Evangelicals struggle to combat coronavirus misinformation, researcher says

Miami-Dade pastor spreads 'mark of beast' misinformation about COVID-19 vaccine
Miami-Dade pastor spreads 'mark of beast' misinformation about COVID-19 vaccine

MIAMI – Rev. Albert Ixchu is telling his parishioners that the COVID-19 vaccines are related to the Antichrist.

“COVID-19 could mean a certificate of identification,” Ixchu said during a recent service at the Iglesia Fraternidad de Fe, which he co-founded in deep south Miami-Dade County.

Religious leaders worldwide have been discussing the spiritual implications of the coronavirus pandemic, but most have agreed that saving lives through science is a priority — even when it was revealed that the vaccine had an indirect link to cells derived from aborted fetuses.

Rev. Ryan Burge wasn’t surprised about the misinformation in Miami-Dade. The assistant professor at Eastern Illinois University said research shows Evangelicals have a high propensity to engage in conspiratorial thinking.

“There has always been a deep skepticism of government and COVID has really made that worst,” Burge said.

According to the National Association of Evangelicals, they are more than twice as likely as the general public to say that science and religion are in conflict. But there is a movement fighting that.

Rev. Greg Laurie, a megachurch pastor from California, is among the many Evangelical leaders who disagree with the apocalyptical association. He tested positive for COVID-19 late last year and said the pandemic is a time to look for Christ; not for the antichrist.

Deborah Haarsma is the president of The Biologos Foundation, a Christian advocacy group aiming to raise awareness about “the harmony” between science and biblical faith. The foundation compiled a list of about 2,700 Christian leaders who support scientists doing crucial biomedical research on COVID-19.

“Over the summer we saw increasing amounts of conspiracy theories circulating and we wanted to show that there are members of the Christian community and many others who support the public health measures,” Haarsma told DW late last year.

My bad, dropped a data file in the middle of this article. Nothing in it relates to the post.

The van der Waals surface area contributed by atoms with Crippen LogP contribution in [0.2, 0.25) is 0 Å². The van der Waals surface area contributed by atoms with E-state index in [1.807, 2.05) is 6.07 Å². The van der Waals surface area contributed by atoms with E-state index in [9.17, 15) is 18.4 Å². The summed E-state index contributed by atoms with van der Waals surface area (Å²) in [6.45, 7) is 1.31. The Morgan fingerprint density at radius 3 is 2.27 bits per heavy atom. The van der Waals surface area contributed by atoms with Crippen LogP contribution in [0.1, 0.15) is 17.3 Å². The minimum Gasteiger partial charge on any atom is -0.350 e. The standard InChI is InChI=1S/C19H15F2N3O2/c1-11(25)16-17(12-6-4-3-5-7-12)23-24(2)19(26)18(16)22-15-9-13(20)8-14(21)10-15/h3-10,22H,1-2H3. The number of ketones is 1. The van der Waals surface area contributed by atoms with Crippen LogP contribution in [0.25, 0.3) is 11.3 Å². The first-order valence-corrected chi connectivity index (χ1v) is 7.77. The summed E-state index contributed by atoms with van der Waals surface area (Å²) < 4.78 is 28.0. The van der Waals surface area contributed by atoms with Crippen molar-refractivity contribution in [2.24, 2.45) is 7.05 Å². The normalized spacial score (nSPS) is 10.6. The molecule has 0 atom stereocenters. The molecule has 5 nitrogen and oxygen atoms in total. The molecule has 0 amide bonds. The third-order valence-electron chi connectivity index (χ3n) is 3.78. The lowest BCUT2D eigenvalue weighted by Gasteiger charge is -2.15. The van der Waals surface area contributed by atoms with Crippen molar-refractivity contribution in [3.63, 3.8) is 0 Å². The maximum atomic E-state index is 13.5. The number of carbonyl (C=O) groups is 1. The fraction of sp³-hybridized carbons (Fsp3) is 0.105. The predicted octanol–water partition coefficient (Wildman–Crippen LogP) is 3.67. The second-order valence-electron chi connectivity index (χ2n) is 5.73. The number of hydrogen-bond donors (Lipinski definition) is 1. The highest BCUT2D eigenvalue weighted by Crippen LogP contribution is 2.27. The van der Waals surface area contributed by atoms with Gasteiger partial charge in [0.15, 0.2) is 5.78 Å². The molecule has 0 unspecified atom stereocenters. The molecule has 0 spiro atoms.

The Biologos Foundation (The Biologos Foundation)

Ixchu’s controversial sermon first made headlines on The Miami Herald, as he allegedly began to impact the vaccination campaign in Homestead. During the controversial sermon, Ixchu also told parishioners the public health measures during the pandemic were a form of psychological conditioning.

“They’re conditioning you. Right? And what’s interesting is, in various places you go, and they take your temperature, where are they taking your temperature? On the forehead,” Ixchu said in Spanish referring to the Book of Revelations. “See how terrible?”

Ixchu’s apocalyptic narrative was not original. Rev. Jack Hibbs, the founder of a megachurch in California and a vocal supporter of former President Donald Trump, had a similar sermon in December.

“Don’t be tricked into thinking, ‘Oh my goodness the vaccine’s come in, and that’s the mark of the beast,’” Hibbs said during a sermon, according to Newsweek. “It’s not the mark of the beast. It’s conditioning you for it.”

Burge said the conspiracies were spreading online, as the pandemic was politicized during the presidential election. The wave of misinformation prompted Walter Kim, the president of the National Association of Evangelicals, to interview Dr. Francis Collins, of the National Institutes of Health.

“It has been a confusing time ... through knowledge God has given us to learn through science, about this particular COVID-19, and how can I do what needs to be done to keep other people safe and not be the next super spreader despite my good intentions of being a Christian reaching out to those who are in need,” Collins said. “This is tricky.”

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